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UXD with Wessty Thoughts about user experience in software development, with a pinch of awesome.

I deal in user experience.

At the core, I’m a developer. If you want to label me, I would say that I specialize in front-end development, or the presentation layer. Generally speaking, when I talk about user experience development I get the following assumptions being made:

  1. I’m a designer, and ultimately live and die by the words of my master Adobe Photoshop, but dabble a bit in software development
  2. I only see user interfaces and usability. Meaning, when it comes to anything outside making UIs look good, or gathering requirements from users.

The former is completely untrue. The only reason I have started to learn how to use Photoshop is because it helps to speak the language of graphic designers. As for the latter, if that were true then I don’t think I would be very good at building user experiences.

The fact is, if you don’t know what technologies are available to you, you can’t envision any user experiences realistically. Let me tell you my reasoning.

When I start a new project, I gather a bunch of users and get them talking about the project. As we get the creative juices flowing, I lead them onto the problem that we are trying to fix with the new system, and get them thinking big. Get them thinking as though there is no limit, or get them thinking “Blue Sky” as I tend to put it.

This is a really good way to get the team excited for the project and get them thinking outside the box. The catch is that you need to know when you pull on the reigns on the thought process and get the team to come together. The technology stack is a good way to do this.

I realize that at this point, the technology stack to be used in the project are far from being concrete. But if the UX developer knows what technologies are available, along with which ones could apply to the project, the UX that is built will end up resembling something everyone can imagine, rather than something from Star Trek.

Wessty, you’re wrong. UX shouldn’t worry about the technology, just the experience.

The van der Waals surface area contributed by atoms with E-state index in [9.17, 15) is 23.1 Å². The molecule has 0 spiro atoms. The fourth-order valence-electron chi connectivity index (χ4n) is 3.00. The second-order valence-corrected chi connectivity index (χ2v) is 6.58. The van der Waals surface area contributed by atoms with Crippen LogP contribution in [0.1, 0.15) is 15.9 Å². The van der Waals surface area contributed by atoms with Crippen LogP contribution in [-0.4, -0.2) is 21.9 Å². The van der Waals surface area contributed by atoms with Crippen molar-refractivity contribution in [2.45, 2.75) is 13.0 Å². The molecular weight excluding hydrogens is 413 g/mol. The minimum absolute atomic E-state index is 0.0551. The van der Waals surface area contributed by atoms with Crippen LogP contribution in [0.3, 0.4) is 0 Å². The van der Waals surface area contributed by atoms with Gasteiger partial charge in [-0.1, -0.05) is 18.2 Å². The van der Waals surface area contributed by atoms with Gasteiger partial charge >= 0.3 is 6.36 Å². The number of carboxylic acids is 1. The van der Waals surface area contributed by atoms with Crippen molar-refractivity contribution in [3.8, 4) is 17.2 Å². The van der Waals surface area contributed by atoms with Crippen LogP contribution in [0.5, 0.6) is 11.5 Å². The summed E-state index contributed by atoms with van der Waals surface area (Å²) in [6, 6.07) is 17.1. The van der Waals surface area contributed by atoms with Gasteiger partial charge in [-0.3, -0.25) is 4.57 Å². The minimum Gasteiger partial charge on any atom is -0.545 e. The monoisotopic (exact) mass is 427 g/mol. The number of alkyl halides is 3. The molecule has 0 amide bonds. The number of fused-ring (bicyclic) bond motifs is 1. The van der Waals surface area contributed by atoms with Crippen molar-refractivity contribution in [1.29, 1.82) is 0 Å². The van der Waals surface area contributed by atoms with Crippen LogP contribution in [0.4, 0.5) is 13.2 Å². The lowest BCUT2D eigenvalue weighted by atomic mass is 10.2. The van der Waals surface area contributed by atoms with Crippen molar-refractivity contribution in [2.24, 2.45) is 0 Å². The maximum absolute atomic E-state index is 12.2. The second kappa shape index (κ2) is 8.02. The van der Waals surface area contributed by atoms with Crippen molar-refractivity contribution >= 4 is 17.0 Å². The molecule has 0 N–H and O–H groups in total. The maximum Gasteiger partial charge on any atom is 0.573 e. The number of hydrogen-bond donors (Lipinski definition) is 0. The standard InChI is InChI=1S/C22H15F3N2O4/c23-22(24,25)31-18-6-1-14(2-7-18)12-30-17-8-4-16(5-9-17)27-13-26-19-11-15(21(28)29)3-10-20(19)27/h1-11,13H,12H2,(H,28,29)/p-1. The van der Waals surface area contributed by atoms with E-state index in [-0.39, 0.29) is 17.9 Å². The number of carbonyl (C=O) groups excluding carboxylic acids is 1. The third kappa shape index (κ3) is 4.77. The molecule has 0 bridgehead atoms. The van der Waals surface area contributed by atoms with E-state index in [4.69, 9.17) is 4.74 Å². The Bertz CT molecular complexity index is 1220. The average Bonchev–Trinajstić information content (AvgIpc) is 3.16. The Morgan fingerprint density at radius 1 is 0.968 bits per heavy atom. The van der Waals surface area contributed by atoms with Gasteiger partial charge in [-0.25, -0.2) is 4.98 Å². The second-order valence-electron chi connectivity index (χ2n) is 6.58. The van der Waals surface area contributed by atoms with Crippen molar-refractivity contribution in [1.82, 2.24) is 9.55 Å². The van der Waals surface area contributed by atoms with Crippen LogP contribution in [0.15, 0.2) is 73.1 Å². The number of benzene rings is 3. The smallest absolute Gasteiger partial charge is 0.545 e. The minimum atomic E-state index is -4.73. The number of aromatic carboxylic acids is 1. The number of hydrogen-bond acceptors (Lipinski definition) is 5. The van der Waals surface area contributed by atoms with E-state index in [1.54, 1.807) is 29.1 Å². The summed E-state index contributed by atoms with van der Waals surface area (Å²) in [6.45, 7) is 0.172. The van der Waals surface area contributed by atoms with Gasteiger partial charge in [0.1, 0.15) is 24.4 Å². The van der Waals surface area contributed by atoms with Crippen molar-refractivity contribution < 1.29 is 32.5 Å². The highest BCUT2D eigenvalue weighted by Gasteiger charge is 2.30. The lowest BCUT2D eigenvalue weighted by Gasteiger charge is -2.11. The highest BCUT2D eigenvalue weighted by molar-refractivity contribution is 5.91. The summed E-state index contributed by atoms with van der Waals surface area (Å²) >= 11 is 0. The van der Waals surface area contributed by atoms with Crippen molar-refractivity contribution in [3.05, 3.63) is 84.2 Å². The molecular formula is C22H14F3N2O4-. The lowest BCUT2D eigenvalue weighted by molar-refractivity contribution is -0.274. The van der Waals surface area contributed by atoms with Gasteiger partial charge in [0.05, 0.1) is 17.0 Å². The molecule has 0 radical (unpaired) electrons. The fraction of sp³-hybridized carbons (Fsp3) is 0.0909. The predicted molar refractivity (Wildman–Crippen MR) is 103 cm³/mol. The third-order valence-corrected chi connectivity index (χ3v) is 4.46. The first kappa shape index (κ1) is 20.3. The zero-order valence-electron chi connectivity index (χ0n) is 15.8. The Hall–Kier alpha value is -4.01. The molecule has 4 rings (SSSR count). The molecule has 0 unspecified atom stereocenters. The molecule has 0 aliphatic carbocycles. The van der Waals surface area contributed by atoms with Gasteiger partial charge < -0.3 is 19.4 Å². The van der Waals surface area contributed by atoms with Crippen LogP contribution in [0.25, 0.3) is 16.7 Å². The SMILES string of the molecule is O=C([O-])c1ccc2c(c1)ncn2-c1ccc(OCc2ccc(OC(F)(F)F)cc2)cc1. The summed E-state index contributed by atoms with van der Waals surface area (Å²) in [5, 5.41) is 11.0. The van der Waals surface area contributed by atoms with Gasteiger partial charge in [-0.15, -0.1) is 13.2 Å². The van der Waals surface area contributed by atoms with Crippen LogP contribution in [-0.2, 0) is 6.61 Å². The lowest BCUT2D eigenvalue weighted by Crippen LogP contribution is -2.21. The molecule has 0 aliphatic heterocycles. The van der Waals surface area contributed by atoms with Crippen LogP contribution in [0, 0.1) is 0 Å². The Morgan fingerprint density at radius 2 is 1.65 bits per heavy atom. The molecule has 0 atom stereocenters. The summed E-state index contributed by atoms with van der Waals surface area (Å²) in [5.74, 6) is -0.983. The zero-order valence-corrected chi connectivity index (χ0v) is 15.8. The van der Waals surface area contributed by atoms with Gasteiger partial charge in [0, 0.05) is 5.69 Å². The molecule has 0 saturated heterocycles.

You’re right. Well, kind of.

I agree in the fact that UX development/design should not be constrained by the technology stack. Ideally, the developers should be able to pull together and mould the technology we have available into whatever user experience gets built.

Like I said, ideally.

In reality, projects have the project triangle to worry about. On top of that, your development team members have their strengths and it’s those strengths you will want to utilize when implementing the user experience for the project. When the users come up with an idea for an iPhone (because someone always does), and you don’t have anyone on your development team that even owns an iPhone, you need to put people back on track, and the technology stack is a great way to do that.

Before you mention it, I know that budget and scope are two other ways to bring people back on track too. I’ll tell you why I dislike using either to pull on the creative reigns.

The users you bring in to solve the problem likely don’t have knowledge about the budget, nor would they have any input on it. When you bring budget into discussion, the users become disconnected as it is something they don’t fully understand. When users become disconnected, the creativity stops. That is never good.

Scope is really just another word for budget. Sure users will understand what problem they are trying to solve, but why is their idea “out of scope”? Assuming the idea (or feature) is related to the problem, then likely the idea is too pricy to implement. In other words: budget.

Technology can be considered a budget thing too, but it is a budget constraint that users can understand. With the iPhone idea, if you explain that you are going to need buy the whole team iPhones, the users are going to understand that is an unreasonable budget request. Even if you bring up server technology, if you explain that the idea needs other computers or software that costs a lot of money, they understand it is unreasonable to request that.

Get to the Point

Fair enough. Here’s my point.

At the end of the day, it is important for the UX developer/design to know what technologies are available in the project when building a UX with users. This allows the UX person to know where they should draw the line with the ideas and keep everyone within the realm of the possible for the project.

On top of that, the technology constraint can act as a sort of common vocabulary when working with the users. Users understand that technology is expensive and can see how the excessive cost does not work for the project. Ultimately, this does not put up any barriers in way of you and the user as they feel as though they are always on the same page as you with the project.

Remember though, just because ideas are not possible for the first version, doesn’t mean they aren’t worth documenting on your side. Version one is what you are getting paid to complete, but knowing what version two and three could look like always something to keep in the back of your mind.

Catch you on the flip side.

Posted on Tuesday, November 2, 2010 4:30 AM | Back to top

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